Ross Nash Farnsworth Sr. was an educator, businessman, and philanthropist. He was born in 1931 in Mesa, Arizona, and lived there virtually his entire life.
Farnsworth served as a Missionary in the Midwest for The Church of jesus Christ of Latter-day Saints, of which he is a member. After returning to Arizona after his mission, he played football at Arizona State University, where he was also in the Army ROTC, and after graduation became a commissioned officer. He also attended Brigham Young University.
He met Anita Cox before his mission and they married after he returned. They moved briefly to Tempe for Ross to earn a master's degree in history with an emphasis in a field called Solving Government Problems.
Farnsworth’s first teaching job was at Mesa High teaching history and later political science. He later turned down an offer to be principal of a school to join his father and brothers in a business venture.
He and his father began a successful real estate development business by building one home on a 10-acre piece of land they owned near the Superstition Mountains. Within a few years, they built one hundred homes and developed a retirement community that included golf courses, tennis courts, and community centers. The small beginning turned into real estate, finance, mortgage, plumbing and building supplies, and golf course development companies. Farnsworth eventually owned a minority share of the Phoenix Suns.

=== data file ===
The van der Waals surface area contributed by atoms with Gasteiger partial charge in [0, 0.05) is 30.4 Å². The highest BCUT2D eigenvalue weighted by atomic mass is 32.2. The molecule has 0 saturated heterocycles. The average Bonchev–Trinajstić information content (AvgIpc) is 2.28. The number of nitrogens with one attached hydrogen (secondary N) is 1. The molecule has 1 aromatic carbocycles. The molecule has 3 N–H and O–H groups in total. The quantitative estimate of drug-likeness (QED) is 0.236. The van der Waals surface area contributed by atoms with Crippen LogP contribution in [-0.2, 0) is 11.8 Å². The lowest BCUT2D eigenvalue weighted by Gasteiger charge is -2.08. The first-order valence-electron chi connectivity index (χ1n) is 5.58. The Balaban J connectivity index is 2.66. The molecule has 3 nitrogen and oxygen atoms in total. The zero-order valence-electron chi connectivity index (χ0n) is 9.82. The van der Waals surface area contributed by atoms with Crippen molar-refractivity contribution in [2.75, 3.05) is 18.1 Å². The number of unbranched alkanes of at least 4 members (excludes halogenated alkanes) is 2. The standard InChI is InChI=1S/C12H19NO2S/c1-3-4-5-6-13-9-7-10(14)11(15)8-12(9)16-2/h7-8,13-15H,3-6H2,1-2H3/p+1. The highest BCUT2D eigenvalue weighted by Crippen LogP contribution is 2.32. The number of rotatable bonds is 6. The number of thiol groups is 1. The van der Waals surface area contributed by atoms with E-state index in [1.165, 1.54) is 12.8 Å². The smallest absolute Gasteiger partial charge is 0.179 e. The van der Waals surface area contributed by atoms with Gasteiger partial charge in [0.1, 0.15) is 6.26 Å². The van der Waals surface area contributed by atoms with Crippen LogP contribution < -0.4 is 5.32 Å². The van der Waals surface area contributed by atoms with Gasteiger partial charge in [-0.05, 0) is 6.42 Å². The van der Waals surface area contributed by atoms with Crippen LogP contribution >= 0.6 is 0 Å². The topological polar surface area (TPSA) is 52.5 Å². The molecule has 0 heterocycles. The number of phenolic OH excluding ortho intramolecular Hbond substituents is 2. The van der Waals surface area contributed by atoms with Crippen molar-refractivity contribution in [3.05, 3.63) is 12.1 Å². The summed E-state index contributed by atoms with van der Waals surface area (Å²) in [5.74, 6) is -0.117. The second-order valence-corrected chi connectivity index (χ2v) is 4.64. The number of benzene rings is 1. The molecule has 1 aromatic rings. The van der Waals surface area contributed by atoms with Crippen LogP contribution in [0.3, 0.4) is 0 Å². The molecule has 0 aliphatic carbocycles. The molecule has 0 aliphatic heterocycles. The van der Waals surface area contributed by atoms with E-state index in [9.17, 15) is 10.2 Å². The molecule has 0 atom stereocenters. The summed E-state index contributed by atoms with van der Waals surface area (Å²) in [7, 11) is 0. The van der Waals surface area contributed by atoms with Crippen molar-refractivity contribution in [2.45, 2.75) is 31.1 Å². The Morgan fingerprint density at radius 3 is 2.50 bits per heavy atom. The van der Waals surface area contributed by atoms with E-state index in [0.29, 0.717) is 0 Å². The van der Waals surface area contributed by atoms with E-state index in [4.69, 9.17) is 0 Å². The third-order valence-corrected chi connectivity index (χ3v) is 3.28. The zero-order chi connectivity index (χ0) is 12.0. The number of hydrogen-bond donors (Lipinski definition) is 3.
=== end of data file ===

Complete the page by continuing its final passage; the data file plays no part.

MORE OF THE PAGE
He served on the governing board of the Maricopa County Community College District, was a member of the Mesa City Council, and served on the board of the Mesa Chamber of Commerce. He had a special devotion for the La Mesita Family Homeless Shelter. He served as president, drive chairman, and member of the board of directors of Mesa United Way for more than twenty years.
He and his wife, Anita Farnsworth, donated to Brigham Young University’s Harold B. Lee Library for many years. They served as the BYU library and alumni board members. The Juvenile Literature Library is named in their honor. They served on the BYU President’s Leadership Council.
He died on March 2, 2013.